The roof is built in two layers which is just as well as they are flimsy and very prone to warping and twisting. Once the side pieces have been solidly fixed and the two layers are bonded with lashings of PVA, it makes sense if the roof is put onto the coach and held in place with elastic bands until the glue has completely gone off. This probably means several days. If you remove the roof before that, you will end up with a warped roof which may sit nicely on the coach even so, particularly if the transverse pieces are as long as those I used in the centre. This particular roof is a litttle warped because I did not wait long enough.
Waiting for the roof to set in its precise position is even more relevant if you like to cover it, as I do, in Solartex before painting. Solartex is a fabric which excellently mimics the canvas used on coach roofs. I prefer the black variety and I use a special tool, a small iron, to activate the adhesive and fix it to the roof surface.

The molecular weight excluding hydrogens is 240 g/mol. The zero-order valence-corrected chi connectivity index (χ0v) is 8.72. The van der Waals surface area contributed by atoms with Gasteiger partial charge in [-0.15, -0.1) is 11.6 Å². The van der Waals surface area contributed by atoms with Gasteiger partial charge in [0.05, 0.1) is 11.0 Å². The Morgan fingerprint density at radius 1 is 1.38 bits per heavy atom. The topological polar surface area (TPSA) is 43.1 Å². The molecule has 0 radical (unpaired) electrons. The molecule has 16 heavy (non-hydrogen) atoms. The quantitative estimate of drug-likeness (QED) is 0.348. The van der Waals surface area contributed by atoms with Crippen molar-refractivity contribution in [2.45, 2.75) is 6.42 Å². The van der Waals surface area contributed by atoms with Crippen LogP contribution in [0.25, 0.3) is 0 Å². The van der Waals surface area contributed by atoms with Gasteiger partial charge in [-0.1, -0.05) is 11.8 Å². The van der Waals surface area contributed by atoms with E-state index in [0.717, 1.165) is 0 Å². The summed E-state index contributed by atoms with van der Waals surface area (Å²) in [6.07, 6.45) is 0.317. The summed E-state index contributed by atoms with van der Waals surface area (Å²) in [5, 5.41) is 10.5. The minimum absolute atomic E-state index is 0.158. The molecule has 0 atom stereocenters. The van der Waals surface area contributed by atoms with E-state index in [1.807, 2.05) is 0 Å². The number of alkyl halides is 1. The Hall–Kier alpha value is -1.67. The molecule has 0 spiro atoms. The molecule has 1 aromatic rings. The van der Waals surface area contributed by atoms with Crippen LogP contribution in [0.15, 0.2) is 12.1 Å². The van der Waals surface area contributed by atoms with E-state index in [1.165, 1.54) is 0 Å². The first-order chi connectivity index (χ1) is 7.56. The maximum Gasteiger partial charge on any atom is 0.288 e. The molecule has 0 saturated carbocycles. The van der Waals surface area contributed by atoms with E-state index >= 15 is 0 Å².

Once the Solartex is fixed, I find that a spray of grey undercoat works well, particularly if followed rapidly by a smearing action to bring back the boriginal black of the Solartex in lines suggesting the action of rain on the roof.
After that, do you want lamps or ventilators? What is their purpose? Where would the go to do the job intended. With this coach, two compartments merit two lamps.


I love a little bling on a coach. Brass door handles and grabs of course and water transfers all provided in the kit. Also provided are a set of end steps and brass wiire to make the necessary handrails, one for the steps and one on the roof. Extra, but worth it, are the vacuum pipes and if you have those, you really ought to have a telltale system.